On a clinical side. I think about it, I can combine the answer to that one, and try to throw in some business concepts, too, because I think, in a way, they’re the same. My favorite example of this is my dentist. Dr. Henou is my dentist. I’ve been seeing him since I was like six or seven years old. He sold his practice to Dr. Mahardy mean, I love her. She’s like my mom. I’m probably going to see her as a dentist until the day I die. One of the things their office does really well, and they have since I was a little kid, is they remind me to follow up, and follow through.
If I don’t get my teeth cleaning scheduled, you know, I’ll kind of sneak out of there. I schedule the teeth cleaning, but then I know I’m going to cancel it, and then I don’t reschedule it. They have a follow up system, so they start texting me, “Hey, you haven’t had your six-month cleaning. You better come in.” I don’t look at those follow ups as marketing or sales, which is really what it is, I just think fondly about Dr. Mahardy, and I think, “Haven’t seen her in a while.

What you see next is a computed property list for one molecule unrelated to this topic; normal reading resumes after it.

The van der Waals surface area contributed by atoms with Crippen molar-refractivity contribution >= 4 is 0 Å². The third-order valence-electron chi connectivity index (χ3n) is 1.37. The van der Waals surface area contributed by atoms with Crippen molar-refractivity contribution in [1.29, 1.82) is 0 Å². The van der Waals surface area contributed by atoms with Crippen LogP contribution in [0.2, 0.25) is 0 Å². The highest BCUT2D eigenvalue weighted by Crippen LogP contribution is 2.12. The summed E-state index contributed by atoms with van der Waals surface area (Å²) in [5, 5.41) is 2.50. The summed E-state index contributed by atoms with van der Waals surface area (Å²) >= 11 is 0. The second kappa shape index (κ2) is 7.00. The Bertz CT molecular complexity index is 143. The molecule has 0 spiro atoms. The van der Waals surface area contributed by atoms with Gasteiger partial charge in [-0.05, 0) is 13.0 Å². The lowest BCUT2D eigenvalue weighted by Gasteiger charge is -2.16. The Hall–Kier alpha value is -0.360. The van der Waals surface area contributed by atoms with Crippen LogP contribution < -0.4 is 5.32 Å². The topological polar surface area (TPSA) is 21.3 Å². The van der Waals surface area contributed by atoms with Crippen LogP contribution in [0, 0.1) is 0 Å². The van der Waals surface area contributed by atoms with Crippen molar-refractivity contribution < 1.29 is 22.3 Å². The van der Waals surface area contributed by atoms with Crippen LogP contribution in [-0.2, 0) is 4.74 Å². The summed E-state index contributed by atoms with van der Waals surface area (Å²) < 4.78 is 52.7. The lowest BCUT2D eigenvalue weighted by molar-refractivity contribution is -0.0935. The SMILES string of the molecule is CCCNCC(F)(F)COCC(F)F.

Yeah, my teeth really need a cleaning. I’d better go in.”
One of the, I think, the most common, most important way that we see clinicians fall apart is not on the startup, because most of us are pretty good that first couple of weeks, a month, or two. We’re good with people. We enjoy our job. Patients get that, but the follow up that we see in practices is from non-existent to horrible. Meaning that, are you sending out six month reminders to every patient to do a follow up, to talk with you, to tune up their diet, to make sure they’re exercising, to make sure their meditation practice that you recommended is on track?
Are you doing follow ups even in the beginning? When you sell that first supplement program to them, you need to follow up a week or so before you know those supplements are going to run out, to make sure that they reorder and they stay on track.